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Rivalry renewed: UNH football looks to bounce back against Dartmouth

UNH Insider
Published: 10/15/2021 10:28:09 PM

No. 23-ranked New Hampshire and undefeated Dartmouth renew their on-again, off-again football series on Saturday at Wildcat Stadium in Durham at 1 p.m. for UNH’s Family Weekend.

The Wildcats are looking to bounce back after a bye week that followed a pair of losses to a couple of tough opponents, most recently a 23-21 setback against then-No. 3 James Madison on Oct. 2 for Homecoming.

UNH is 3-2 overall and 2-1 in the Colonial Athletic Association.

Dartmouth is 4-0 overall, 2-0 in the Ivy League and coming off a 24-17 overtime win against Yale last Saturday.

More than in-state bragging rights are on the line. The Big Green are working on a perfect season and aiming to gain momentum heading into five straight Ivy League contests to close the season.

The Wildcats need to get back on track in their quest for a CAA championship and to earn a spot in the FCS tournament for the first time since 2017.

“If we want to get to where we want to go – and that’s have an opportunity to go to the dance at the end of the year – we’ve got to win these FCS games,” said UNH head coach Sean McDonnell this week. “Beating a team that’s 30-4 (since the start of the 2017 season) and 4-0 right now would put a lot of credibility in what we’re doing.”

The Wildcats qualified for the FCS tournament 14 straight seasons from 2004-2017. The Ivy League does not allow its team to play in the FCS playoffs.

UNH and Dartmouth first met in 1901, and the series was one-sided through the first 70 years. Dartmouth won the opening game, 51-0, and each of the first 16 games through 1972. UNH got its first victory, 10-9, in 1973 and Dartmouth won, 24-13, in 1976.

Starting with a 10-10 tie in 1979, the Wildcats didn’t lose in a run of 20 games – they were 18-0-2 in the span – until Dartmouth took the most recent game, 22-21, in Hanover in 2016.

This year marks the start of a new string of games. The teams are scheduled to play each of the next two seasons and six times through 2028.

The Wildcats are coming off an impressive defensive performance against James Madison. They not only held the Dukes to fewer than half as many points as they had been scoring per game (53.3 at the time), they came up with three turnovers and returned two of them for TDs.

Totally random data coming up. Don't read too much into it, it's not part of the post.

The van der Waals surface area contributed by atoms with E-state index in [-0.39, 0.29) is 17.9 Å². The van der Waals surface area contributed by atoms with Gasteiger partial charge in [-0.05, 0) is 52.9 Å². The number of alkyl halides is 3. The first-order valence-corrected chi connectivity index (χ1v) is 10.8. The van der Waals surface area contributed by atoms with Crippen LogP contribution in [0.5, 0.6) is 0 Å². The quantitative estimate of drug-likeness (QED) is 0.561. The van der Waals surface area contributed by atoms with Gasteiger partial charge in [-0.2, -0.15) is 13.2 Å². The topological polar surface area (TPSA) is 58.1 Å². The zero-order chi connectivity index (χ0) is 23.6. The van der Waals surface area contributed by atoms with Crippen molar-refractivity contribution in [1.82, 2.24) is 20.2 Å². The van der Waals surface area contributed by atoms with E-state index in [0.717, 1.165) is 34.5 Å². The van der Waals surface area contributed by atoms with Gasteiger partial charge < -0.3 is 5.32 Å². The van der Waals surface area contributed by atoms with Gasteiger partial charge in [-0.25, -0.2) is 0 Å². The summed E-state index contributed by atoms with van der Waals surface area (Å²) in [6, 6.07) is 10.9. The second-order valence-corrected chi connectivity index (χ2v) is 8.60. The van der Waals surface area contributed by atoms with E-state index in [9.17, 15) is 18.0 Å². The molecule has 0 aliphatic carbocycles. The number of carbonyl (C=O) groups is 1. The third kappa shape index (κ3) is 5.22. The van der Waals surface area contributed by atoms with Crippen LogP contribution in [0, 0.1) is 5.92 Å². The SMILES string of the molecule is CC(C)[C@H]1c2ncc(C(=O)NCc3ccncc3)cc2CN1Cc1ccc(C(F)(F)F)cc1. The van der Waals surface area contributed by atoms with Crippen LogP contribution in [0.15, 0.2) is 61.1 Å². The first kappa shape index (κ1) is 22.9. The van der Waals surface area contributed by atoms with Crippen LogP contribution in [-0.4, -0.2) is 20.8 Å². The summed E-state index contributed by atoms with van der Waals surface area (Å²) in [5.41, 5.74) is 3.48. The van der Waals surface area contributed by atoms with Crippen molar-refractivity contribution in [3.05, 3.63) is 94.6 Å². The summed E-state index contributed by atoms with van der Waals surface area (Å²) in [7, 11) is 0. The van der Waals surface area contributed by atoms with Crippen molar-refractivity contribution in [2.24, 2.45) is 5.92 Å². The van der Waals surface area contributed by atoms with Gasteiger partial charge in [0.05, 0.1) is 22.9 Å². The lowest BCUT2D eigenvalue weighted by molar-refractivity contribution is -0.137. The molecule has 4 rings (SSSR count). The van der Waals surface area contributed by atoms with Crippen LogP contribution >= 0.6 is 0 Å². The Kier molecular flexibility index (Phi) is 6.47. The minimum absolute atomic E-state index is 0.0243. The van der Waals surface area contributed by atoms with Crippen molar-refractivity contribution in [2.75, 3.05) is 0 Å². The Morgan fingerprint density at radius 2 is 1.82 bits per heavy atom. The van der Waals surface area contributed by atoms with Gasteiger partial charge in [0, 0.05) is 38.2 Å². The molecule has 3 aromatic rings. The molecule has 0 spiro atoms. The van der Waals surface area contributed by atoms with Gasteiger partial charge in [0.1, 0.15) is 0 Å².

Freshman safety Noah Palm returned a fumbled punt 93 yards for a score, and sophomore defensive back Randall Harris ran an interception back 18 yards for a TD.

The defense this week faces a Dartmouth offense that alternates a pair of quarterbacks who enter the game depending on the situation. Derek Kyler is far more likely to throw the ball, and Nick Howard will generally direct a running game.

“It’s a really unique thing, and I haven’t seen a whole lot of this in my tenure,” McDonnell said. “They do a great job with it. When Nick Howard comes in, it’s a power offense. They’re going to run the football with him, and they’ll do some very good schemes.”

Kyler, at 6 foot and 180 pounds, has completed 71% of his passes (59 of 83), which is fourth-best in all of FCS. He’s passed for seven touchdowns and has not been intercepted.

Howard, 6-foot-2 and 230, has averaged 7.2 yards on his 49 carries and has scored six touchdowns.

Running back Zack Bair averages 6.2 yards on his 54 carries and has two rushing touchdowns. He also has caught a pair of TD passes.

It’s time for the UNH offense to step up, said senior center and captain Matt Mascia. The Wildcats scored one touchdown on offense in each of the last two losses, against James Madison and the week before to Pittsburgh, an FBS team.

“We look back at JMU, and I’ll say it: That game was on us,” Mascia said. “The defense played excellent. They scored 14 points for us. They’re out there holding an excellent JMU offense to (23) points. If you would have written that script for us, I think we would have won that game nine out of 10 times based on saying we have to go out there and score two touchdowns.

“We all have to sit back on that and reflect and be like, ‘We didn’t get our job done.’ That just adds fuel to the fire.”




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